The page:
Dictionary > Zoogeography

Zoogeography

Definition
noun
A branch of biology that is primarily concerned about the geological distribution of animals
Supplement
Zoogeography is one of the various branches of biology. It deals primarily with the geological distribution of animals. It also studies the causes, effects, and interactions (in the past, the present, or the future) resulting in the geological distribution of particular species of animals. An expert in this filed is called a zoogeographer.
Zoogeography has two major divisions: (1) ecological zoogeography and (2) historical zoogeography. Ecological zoogeography attempts to understand and determine the role of the present biotic and abiotic interactions that affect the distribution of a particular group of animals. Historical zoogeography is concerned with determining and understanding the origin, extinction, and dispersal of a particular taxon. It aims to understand the past distribution of animals that led to their present day pattern. Thus, it encompasses and makes use of geography, geological history, evolutionary theories, physiography, climate, etc. in their study.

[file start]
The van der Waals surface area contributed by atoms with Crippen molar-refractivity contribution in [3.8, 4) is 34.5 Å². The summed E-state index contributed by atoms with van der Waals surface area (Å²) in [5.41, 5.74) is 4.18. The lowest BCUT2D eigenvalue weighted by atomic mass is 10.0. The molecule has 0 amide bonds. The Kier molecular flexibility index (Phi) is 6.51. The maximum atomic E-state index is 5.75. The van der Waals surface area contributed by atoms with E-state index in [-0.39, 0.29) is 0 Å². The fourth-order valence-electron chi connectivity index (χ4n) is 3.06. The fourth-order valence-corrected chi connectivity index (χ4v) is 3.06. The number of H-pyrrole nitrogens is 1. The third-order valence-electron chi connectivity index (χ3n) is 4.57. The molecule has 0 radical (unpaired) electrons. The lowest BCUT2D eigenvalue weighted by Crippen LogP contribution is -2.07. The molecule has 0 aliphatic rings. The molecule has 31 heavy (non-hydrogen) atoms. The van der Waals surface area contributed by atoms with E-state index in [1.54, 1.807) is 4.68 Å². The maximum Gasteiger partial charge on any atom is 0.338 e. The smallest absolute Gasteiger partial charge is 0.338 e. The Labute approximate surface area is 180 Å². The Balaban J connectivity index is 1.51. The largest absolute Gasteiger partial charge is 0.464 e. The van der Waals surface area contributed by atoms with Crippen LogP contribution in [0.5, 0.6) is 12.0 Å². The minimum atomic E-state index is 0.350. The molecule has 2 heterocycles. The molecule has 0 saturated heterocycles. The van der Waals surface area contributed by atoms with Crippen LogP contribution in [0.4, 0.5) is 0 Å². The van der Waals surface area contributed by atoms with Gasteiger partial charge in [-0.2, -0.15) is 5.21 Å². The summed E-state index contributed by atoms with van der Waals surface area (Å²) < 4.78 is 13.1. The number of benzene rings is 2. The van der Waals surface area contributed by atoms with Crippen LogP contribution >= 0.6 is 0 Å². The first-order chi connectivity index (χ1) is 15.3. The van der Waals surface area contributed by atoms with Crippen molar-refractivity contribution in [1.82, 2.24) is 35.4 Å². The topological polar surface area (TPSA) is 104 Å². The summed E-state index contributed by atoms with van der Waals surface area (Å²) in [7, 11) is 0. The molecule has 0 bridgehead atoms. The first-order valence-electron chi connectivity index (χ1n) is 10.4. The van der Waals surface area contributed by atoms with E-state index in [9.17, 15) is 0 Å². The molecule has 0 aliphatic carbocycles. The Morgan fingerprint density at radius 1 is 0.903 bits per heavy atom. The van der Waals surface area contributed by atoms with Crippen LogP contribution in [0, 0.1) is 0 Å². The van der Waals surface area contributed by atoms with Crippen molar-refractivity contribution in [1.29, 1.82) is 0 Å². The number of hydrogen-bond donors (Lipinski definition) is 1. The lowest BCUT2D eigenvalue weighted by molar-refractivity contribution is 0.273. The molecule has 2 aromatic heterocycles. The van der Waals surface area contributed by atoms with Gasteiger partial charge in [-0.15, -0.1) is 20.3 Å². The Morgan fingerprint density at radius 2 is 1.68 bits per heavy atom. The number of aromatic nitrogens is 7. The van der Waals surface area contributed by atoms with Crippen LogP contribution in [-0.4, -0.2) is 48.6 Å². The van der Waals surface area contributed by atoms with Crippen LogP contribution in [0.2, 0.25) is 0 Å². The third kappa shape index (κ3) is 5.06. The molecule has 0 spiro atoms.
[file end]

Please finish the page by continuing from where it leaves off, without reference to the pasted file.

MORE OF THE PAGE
Based on the proposal of Philip Sclater and Alfred Wallace, there are six main zoogeographic regions of the world. These are as follows:

  • Nearctic region
  • Palaearctic region
  • Neotropical region
  • Ethiopian region
  • Oriental region
  • Australian regions

Variant(s):

  • zoo geography

See also:

Related form(s):

  • zoogeographical (adjective)

You will also like...

An artistic depiction of Dunkleosteus fish
Fish

The sea was teeming with life. Eventually, through reproduction and continued variation, fish came about. There are over..

Geological Periods
Geological Periods

Geological periods is a study guide that cites the different geological periods on Earth's timeline. Each has a brief ov..

Plant Auxins
Plant Auxins – Phototropism & Geotropism

Plants produce hormones to regulate their growth. Auxins, for instance, influence plant growth. Know the role of auxin i..

Chemical effects on plant growth and development
Effect of Chemicals on Growth & Development in Organisms

Plants and animals need elements, such as nitrogen, phosphorus, potassium, and magnesium for proper growth and developme..

Biosecurity and Biocontrol
Biosecurity and Biocontrol

This lesson explores the impact of biosecurity threats, and why they need to be identified and managed. Examples to incl..

running freshwater community
Running Water Freshwater Community Factors

This tutorial noted some of the physical and chemical factors that provide the framework of a running water community in..

Related Articles...

No related articles found

See all Related Topics